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A Toxics-Free Future

Human Rights

Workers in Asian factories might still be exposed to chemicals banned in the U.S. 25 years ago. Photographs by Anastasia Taylor-Lind for Bloomberg Businessweek.

To the Minjoo Party of Korea: We represent international networks that have been focusing for many years on human rights, occupational health and environmental health in the global electronics industry. We stand in solidarity with SHARPS during their historic 600+ day sit-in at Samsung.  

The recent framework agreement signed by the Minjoo Party and SHARPS (see below) provides key objectives for worker safety policies including right-to-know, protecting sub-contractor workers, and strengthening enforcement and penalties to increase corporate accountability. 

(Geneva) – At the Stockholm Convention 8th Conference of the Parties (COP8), governments bowed to corporate influences in the listing decisions concerning two toxic chemicals under provisions of the treaty. Although delegates agreed to list the chemicals for global elimination, the decisions allow exemptions that extend industrial uses far into the future.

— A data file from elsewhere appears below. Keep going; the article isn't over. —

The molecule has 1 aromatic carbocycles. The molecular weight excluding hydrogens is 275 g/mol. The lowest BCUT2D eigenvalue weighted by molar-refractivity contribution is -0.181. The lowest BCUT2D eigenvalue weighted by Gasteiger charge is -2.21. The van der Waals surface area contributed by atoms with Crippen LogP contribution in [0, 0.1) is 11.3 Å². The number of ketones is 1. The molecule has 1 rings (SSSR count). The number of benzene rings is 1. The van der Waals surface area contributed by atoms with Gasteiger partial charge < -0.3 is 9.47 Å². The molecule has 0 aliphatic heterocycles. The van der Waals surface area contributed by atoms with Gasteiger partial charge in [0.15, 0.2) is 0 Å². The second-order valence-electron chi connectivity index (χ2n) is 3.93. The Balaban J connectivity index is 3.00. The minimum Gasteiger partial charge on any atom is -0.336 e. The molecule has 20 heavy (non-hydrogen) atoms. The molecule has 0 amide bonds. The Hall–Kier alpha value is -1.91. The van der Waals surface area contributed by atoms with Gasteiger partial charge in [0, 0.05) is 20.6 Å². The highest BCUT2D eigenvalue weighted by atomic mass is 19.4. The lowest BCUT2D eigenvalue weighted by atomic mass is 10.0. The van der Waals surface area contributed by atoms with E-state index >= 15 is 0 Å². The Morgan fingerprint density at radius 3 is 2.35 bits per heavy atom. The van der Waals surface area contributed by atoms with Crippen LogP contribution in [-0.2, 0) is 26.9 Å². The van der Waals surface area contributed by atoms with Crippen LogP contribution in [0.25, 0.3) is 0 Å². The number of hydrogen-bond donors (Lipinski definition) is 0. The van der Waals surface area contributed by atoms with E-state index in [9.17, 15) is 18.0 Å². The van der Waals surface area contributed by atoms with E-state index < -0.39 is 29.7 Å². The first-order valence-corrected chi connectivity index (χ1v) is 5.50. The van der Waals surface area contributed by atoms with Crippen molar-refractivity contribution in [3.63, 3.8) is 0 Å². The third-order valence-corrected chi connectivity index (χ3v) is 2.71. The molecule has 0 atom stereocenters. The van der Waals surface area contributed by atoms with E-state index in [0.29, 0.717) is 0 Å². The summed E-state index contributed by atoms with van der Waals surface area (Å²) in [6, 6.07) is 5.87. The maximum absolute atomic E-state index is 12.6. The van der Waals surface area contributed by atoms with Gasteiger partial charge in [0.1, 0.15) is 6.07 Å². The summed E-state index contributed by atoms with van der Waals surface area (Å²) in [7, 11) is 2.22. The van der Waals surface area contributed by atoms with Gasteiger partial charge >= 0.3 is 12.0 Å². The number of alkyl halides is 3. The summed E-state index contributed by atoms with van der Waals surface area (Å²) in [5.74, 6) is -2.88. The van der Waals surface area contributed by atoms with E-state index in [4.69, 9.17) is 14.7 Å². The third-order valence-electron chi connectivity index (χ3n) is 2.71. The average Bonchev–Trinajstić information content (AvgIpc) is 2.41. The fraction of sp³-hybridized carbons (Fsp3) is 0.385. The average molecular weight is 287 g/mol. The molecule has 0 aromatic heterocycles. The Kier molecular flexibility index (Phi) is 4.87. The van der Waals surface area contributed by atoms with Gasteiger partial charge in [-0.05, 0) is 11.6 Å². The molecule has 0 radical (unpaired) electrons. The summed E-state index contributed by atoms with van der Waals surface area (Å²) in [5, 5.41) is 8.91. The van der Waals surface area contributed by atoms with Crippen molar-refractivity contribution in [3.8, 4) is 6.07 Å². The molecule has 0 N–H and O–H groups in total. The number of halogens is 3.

Attention Mr. Ndegwa Muhoro, Director, Directorate of Criminal Investigations, Nairobi, Kenya

Dear Mr. Muhoro:

We are writing this public letter today representing IPEN, a global network of more than 500 public interest non-governmental organizations (NGOs) working in 116 countries to strengthen and implement safe chemicals policies and practices that protect health, human rights, and the environment. We are gravely concerned about the safety of our friends and colleagues in Kenya who are members of the Centre for Justice, Governance and Environmental Action (CJGEA).

We are aware that following the legal service notices on the 2nd of February 2017 to Metal Refinery EPZ Ltd. for the Owino Uhuru Class Action Litigation Case, CJGEA members have been ruthlessly threatened and harassed. They are living in fear for their lives. Due to threats to their security, they cannot stay in their homes and have had to relocate.

Phyllis Omido at the IPEN 2016 Global Meeting in November 2016. (Photo by John Wickens)

Yesterday we released a press release (see below) about a member of CJGEA Mr. Alfred Ogola who was almost burned with his family in his house, and nothing has been done. We also talked about the attacks on other CJGEA members.

Today, a member of CJGEA Mr. Wilfred Kamencu's son has been kidnapped. Mr. Kamencu has been at the police station all morning. The fear our members are living in is at an extreme.

We need the government to investigate this and ensure CJGEA members are being protected. We are also calling on the government to please find Mr. Kamencu's son as soon as possible.

We have been making urgent calls to action to the DPP for weeks now, and nothing has been done. We are urging the DPP to step in, investigate this, and ensure that our people are protected and don't go on living in fear.


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